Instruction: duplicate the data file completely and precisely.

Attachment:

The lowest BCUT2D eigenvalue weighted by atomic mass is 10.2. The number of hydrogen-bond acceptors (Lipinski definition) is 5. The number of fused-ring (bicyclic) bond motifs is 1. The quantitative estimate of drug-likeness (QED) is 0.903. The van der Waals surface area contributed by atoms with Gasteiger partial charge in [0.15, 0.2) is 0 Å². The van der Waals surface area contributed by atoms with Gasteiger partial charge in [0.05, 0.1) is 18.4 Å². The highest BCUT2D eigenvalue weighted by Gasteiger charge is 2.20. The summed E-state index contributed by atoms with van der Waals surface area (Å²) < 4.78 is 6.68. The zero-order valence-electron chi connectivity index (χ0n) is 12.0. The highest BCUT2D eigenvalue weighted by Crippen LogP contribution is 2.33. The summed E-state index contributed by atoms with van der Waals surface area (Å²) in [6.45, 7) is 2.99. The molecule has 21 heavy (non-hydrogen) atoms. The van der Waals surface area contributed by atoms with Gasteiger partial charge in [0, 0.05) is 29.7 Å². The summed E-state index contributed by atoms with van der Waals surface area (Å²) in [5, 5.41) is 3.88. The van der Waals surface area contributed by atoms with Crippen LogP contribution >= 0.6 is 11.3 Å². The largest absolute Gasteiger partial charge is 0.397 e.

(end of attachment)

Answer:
The lowest BCUT2D eigenvalue weighted by atomic mass is 10.2. The number of hydrogen-bond acceptors (Lipinski definition) is 5. The number of fused-ring (bicyclic) bond motifs is 1. The quantitative estimate of drug-likeness (QED) is 0.903. The van der Waals surface area contributed by atoms with Gasteiger partial charge in [0.15, 0.2) is 0 Å². The van der Waals surface area contributed by atoms with Gasteiger partial charge in [0.05, 0.1) is 18.4 Å². The highest BCUT2D eigenvalue weighted by Gasteiger charge is 2.20. The summed E-state index contributed by atoms with van der Waals surface area (Å²) < 4.78 is 6.68. The zero-order valence-electron chi connectivity index (χ0n) is 12.0. The highest BCUT2D eigenvalue weighted by Crippen LogP contribution is 2.33. The summed E-state index contributed by atoms with van der Waals surface area (Å²) in [6.45, 7) is 2.99. The molecule has 21 heavy (non-hydrogen) atoms. The van der Waals surface area contributed by atoms with Gasteiger partial charge in [0, 0.05) is 29.7 Å². The summed E-state index contributed by atoms with van der Waals surface area (Å²) in [5, 5.41) is 3.88. The van der Waals surface area contributed by atoms with Crippen LogP contribution >= 0.6 is 11.3 Å². The largest absolute Gasteiger partial charge is 0.397 e.